Capo, from the Italian capotasto, refers to both a playing technique and the modern device that makes it easier. The playing technique, also referred to as the French “barre” method, uses the pointer finger to stop the strings on a fret, raising their pitch. A capo is a clamp device that performs the same task.
Often, a capo is used to transpose a song up a whole or half-step. This helps to accommodate a singer’s range when a guitarist provides the accompaniment. It can also make the fingering of certain chords easier.
Guitarists can use a variety of capo techniques to alter the mood of their playing, including the partial capo, which clamps and changes the playing length of just a few strings. (It’s also possible to use a regular capo for some partial techniques, if it’s attached so that it misses one or more strings.)
One style of partial capoing sounds similar to Drop D tuning (when the lowest string, E, is dropped a whole step to D). For this sound, capo all strings but the lowest, and play most chords as you normally would. You’ll notice that chords that use the sixth string will sound different because that string will be a whole step lower compared with standard tuning intervals.
If you want to try other options, capos like the Shubb C7B provide an excellent starting place. Placing the partial capo over the ADG strings produces a sound similar to DADGAD tuning. Many guitarists refer to this technique as “artificial DADGAD.”
The drone of the open lowest string, which provides a sound reminiscent of Celtic music, characterizes DADGAD tuning. Using a partial capo without retuning the strings, the notes are EBEABE—the same intervals and mood as DADGAD, but transposed up a whole step.
One inventive contraption, the Third Hand Capo, has six individually adjustable rubber pads, and allows the guitarist to capo any combination of strings on a fret, making the possibilities seem almost endless.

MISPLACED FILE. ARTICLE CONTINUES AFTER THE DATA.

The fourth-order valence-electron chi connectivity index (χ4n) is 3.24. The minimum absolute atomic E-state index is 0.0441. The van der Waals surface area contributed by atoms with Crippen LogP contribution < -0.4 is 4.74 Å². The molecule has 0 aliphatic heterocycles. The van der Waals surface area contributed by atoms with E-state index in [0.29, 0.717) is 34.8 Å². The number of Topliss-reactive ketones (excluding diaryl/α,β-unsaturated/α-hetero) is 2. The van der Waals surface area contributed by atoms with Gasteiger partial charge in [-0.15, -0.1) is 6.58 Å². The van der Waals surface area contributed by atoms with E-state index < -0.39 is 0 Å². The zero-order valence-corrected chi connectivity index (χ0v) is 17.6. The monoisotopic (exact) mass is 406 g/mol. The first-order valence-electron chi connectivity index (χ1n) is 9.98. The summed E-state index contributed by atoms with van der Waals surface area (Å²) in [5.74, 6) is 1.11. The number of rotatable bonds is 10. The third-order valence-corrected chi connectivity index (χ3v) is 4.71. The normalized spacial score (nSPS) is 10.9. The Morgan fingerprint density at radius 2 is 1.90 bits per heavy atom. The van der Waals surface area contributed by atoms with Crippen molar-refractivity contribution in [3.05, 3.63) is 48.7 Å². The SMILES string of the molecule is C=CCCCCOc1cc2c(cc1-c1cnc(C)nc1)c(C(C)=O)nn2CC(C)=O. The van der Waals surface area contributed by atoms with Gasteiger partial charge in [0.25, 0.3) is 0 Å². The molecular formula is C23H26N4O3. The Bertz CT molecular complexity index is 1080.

It’s important that a capo evenly distributes pressure along each fret, especially if the back of your guitar’s neck is curved. This prevents buzzing from strings that aren’t held tight, and ensures that strings aren’t pulled out of tune by a capo with too strong of a clamping mechanism.
Bring your guitar with you when shopping for a capo so you can try it. Experiment with different tunes and be sure to check that the rubber on the capo is sufficient to protect the finish on the guitar’s neck.
Clutch capos can work efficiently up to the 11th fret. They have no extra levers to get in the way, do not pull strings out of tune, can be adjusted in tiny increments, and are quick and easy to adjust with one hand. However, they can be more expensive, priced around $40.
Lever capos use a spring-operated mechanism and can be removed quickly and easily with one hand. However, that same mechanism can give them too much strength and cause them to pull strings out of tune. Applying the capo close to the fret may reduce this problem. Lever capos can move, or even come off, if they’re knocked during an intense jam session, so be sure to place them securely.
Partial capos often use the same design as lever capos, but only fret a portion of the strings. This provides even more versatility, and allows players to fret the open strings below a capo. You can also add another capo above it for even more tuning techniques.